As leader of the quite fantastic Misty’s Big Adventure (black and burned is the heart of any individual who finds nothing amazing in that band’s work) and a more than capable electronic wizard, Grandmaster Gareth has a rather fine pedigree. Once referred to as “the new God” by John Peel, his powers of creation shouldn’t be in any doubt whatsoever. And yet it is rather hard to be anything other than underwhelmed by Magical Sound Shower, particularly after a seven-year wait for new material.
On Thousands Of Years Of Progress, he seems to have pre-empted any critical savaging by including a 26-second snip of what might be Stephen Hawking (but almost certainly isn’t) stating “Grandmaster Gareth is a charlatan, a phoney and a fraud. Do not keep buying records. As I speak, he is spending your money on Lego. This small portion of the album is a complete rip off. It took as long for him to make as it takes for me to read.”
Whilst this is a tiny bit harsh on Gareth (and clearly tongue in cheek), there is an element of truth to be found in the statement. The problem with Magical Sound Shower is that it appears to be little more than a random collection of ideas compiled into an album and cast off. There’s little in the way of finesse or structure, so any semblance of a song is quickly dispatched and a new one takes its place. Whilst this approach might well reflect the title of the album – it is, after all, an unrelenting shower of ideas – the whole experience is rather unrewarding and quite frustrating. If he really is the new God, then this is akin to taking a peek at the blueprints of the heavens and Earth rather than waiting for the finished project.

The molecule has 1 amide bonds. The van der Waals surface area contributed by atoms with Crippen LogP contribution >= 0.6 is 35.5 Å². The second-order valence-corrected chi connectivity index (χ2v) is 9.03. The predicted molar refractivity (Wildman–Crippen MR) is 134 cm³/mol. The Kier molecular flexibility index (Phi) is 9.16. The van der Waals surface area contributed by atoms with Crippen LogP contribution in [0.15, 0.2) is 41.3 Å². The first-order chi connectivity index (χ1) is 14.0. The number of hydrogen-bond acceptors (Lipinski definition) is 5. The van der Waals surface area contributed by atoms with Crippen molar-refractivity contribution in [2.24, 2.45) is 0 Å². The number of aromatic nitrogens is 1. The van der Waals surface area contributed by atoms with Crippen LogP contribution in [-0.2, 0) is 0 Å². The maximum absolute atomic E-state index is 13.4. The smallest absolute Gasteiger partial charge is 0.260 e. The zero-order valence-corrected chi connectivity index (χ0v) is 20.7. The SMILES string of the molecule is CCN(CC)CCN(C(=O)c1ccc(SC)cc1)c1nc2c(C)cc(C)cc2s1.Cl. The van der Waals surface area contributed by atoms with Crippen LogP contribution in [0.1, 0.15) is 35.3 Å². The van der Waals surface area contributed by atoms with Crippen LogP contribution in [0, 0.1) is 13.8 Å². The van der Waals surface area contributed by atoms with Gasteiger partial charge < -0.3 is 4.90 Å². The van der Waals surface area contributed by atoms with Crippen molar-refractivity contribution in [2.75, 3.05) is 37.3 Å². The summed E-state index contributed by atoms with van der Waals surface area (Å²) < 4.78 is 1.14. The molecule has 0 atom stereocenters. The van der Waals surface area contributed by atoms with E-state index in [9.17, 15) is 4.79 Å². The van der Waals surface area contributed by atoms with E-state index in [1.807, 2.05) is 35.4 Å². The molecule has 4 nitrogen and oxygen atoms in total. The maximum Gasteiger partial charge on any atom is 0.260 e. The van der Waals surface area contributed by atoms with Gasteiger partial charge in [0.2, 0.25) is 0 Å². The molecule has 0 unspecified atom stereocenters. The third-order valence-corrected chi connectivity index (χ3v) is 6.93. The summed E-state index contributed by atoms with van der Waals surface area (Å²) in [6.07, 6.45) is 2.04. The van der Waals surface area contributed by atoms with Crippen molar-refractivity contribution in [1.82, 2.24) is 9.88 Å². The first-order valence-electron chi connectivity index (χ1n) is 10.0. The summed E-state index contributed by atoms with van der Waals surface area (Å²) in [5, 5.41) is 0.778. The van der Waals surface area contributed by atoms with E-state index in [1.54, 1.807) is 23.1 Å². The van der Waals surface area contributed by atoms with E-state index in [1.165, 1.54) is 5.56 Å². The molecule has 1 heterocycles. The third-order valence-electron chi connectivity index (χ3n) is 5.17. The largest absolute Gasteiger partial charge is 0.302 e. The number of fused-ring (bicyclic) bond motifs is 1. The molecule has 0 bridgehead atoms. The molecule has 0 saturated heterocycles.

Strip away the likes of Thousands Of Years Of Progress, the swells of The Sad Truth, or the dead end lament of A Passing Moment, and perhaps the album would have possessed a little more coherence. There are certainly occasions where the Grandmaster is on form and his ideas reach fruition; they’re just few and far between. Opening the album with Music On Planet Earth Is Dead, the notion that this is an album concerned with, amongst other things, slightly cosmic and spacey themes becomes clear. A kind of Plan 9 From Outer Space in musical form, it’s almost possible to imagine the tin-foil being scrunched and the sets wobbling as the tracks fly by. The bass heavy club stomp of I Am Garzuvius offers hope of something spectacular, but runs out of steam too quickly. Rather than develop the initial groove, the Grandmaster simply moves on to a new idea with A Glitch In Time, which ably shows off his glitch skills but destroys any momentum built up.
The Hoarder Of Moments is far better. A low key affair, it could happily have found a place as the score for one of the more tender scenes of Final Fantasy VII. The classical meets electronic dream/nightmare of The Nobelisk is quite stunning, but takes a while to come into its own. Similarly Watch Your Step evolves from a creeping detective movie soundtrack into a Euro tinged dancefloor filler and is thankfully given time to really take hold. The bouncy kids’ TV soundtrack sounds of The Dewormer show the Grandmaster’s playful side, whilst the positively epic (considering the nature of the album) The Magical Sound Shower proves that when Grandmaster Gareth is fully focussed he can really create quite phenomenal off-kilter classics. The mix of sci-fi noises, clever samples, cute keyboard motifs and string sections all delivered with a wonky grin contained herein show him at his best and in full command.
But as an album this is a frustrating mess peppered with moments of genius. Perhaps the self-styled hoarder of moments just needs to de-clutter a little.